Saturday, February 27, 2010

The Scriptorium

I spent last week vacationing in Florida with my wife, our daughter Nellie, her husband John, and our grand daughter Jonelle. It was cooler than we had hoped, but it was still a lot better than Michigan. After the obligatory visit to Disney World (Animal Kingdom was great) my wife and I went to the Holy Land experience. We knew it was going to be presented on a far smaller scale than Disney, but we hoped it would still offer an educational and worshipful experience. We attended a worship service, saw a model of Jerusalem, visited the Scriptorium, and saw a presentation of the tabernacle. The event that impressed us the most was the Scriptorium. All in all, we enjoyed our time.

Modeled on a Byzantine basilica, the Scriptorium is the most impressive building on the property, easily surpassing the nearby half-scale facade of Herod’s temple. Inside the Scriptorium, 13 rooms trace the evolution of sacred writings from divine inspiration to mass production. Our group of 12 people spent approximately 3-4 minutes in each room as we followed the cues of the programmed lights, recorded commentary, and some animatronics of the automated tour that traced the intrigue that accompanied the transmission of the Bible. As I viewed Martin Luther’s German Bible and imagined the persecution that was depicted of the translators who followed him, I envisioned Heinrich encountering these people as they were all caught up in the intrigue. I thought that perhaps I should continue my novel approach and give renewed life to the characters who began this blog. We’ll see what happens.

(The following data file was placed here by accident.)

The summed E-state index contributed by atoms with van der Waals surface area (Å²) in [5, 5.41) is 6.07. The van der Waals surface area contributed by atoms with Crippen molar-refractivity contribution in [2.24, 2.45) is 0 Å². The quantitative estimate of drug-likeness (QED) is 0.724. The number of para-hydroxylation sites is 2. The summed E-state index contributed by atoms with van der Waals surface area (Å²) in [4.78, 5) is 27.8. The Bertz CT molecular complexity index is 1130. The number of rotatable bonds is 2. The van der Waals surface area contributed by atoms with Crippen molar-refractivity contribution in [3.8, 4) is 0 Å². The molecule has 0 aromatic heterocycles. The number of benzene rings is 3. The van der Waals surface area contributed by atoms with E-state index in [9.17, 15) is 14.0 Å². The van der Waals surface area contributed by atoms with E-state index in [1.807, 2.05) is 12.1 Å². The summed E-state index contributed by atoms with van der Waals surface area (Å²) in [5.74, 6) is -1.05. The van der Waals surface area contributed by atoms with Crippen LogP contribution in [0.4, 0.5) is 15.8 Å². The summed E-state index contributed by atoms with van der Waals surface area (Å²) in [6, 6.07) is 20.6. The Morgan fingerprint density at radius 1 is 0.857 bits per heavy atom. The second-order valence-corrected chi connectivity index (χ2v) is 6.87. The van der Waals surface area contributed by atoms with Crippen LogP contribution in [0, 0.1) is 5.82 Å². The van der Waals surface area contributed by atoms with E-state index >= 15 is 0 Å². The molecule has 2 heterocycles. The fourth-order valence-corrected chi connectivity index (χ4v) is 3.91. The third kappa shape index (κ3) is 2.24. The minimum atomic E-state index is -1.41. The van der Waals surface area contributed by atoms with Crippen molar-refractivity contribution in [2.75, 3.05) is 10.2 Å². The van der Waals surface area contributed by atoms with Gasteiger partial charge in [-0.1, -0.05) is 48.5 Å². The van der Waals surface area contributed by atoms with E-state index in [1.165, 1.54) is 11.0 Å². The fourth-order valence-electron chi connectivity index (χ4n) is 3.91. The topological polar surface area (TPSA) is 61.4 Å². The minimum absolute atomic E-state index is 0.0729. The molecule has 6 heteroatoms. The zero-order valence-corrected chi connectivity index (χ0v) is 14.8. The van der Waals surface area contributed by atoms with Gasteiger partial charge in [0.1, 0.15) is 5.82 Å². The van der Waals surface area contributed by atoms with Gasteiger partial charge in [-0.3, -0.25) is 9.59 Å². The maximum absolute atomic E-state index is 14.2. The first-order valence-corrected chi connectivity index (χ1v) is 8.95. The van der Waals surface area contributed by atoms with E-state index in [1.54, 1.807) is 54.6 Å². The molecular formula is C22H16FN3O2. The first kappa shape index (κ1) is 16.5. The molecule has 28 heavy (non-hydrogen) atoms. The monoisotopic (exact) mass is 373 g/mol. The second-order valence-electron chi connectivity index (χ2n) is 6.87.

There is a side note to the Scriptorium that comes from the town I live in: Grand Haven. 
From the New York Times: November 4, 1999:
“Robert D. Van Kampen, a millionaire investor who built one of the world's largest private collections of biblical manuscripts and early printed Bibles, died on Friday at Loyola University Medical Center outside of Chicago while awaiting a heart transplant. He was 60. Mr. Van Kampen, who lived in Grand Haven, Mich., suffered from a viral condition that resulted in the deterioration of his heart, said David Allen, a longtime friend and business associate.
After 1984, when he could count his fortune in the tens if not hundreds of millions, Mr. Van Kampen devoted himself to writing books about Christian eschatology, a branch of theology dealing with the study of the end of the world, and to his collection of biblical materials. His first book was ''The Sign'' (1992).
The Scriptorium was founded by Mr. Van Kampen in 1994. ''It's the country's outstanding collection of manuscript and early printed Bibles,'' said Paul Saenger, the curator of rare books at the Newberry Library in Chicago who has worked at the Scriptorium.”
Bastiaan Van Elderen, executive director of the Scriptorium, said the collection had many unique pieces, among them a 16th-century Hebrew Bible that he believed was the only one in the United States. Mr. Van Kampen began collecting rare biblical and ancient manuscripts 17 years ago when he purchased a 1537 English-language Bible said to be stained by the blood of its martyred owner.
Mr. Van Kampen later acquired papyrus and clay tablets, some of which date from 2,000 B.C.; a Coptic translation from the fourth century A.D. of a portion of the Old Testament from Egypt, the Book of Daniel from the Gutenberg Bible of 1455, Hebrew Torah scrolls and translations by the 14th-century reformer John Wycliffe.
As a businessman Mr. Van Kampen made his reputation as a young bond salesman. In 1975 he founded an investment banking firm later called Van Kampen Merritt (now Van Kampen Funds).
He moved to southwest Michigan in 1993, building a $3.3 million mansion there, and founded two churches in the area.”
Rita and I attended one of those churches just south of Grand Haven for 2 years and were acquainted with Kristen Wisen, one of Mr. Van Kampen’s daughters, and her husband David. Rita even attended a dinner that was held at their mansion overlooking Lake Michigan. We are now attending another church in the area, but our brief exposure to this family lent an interesting twist to our time at the Scriptorium. It’s a small world after all - and I’m not talking about the Magic Kingdom - but God’s Kingdom.
This weekend is Purim and I’ll post a commentary on that tomorrow.

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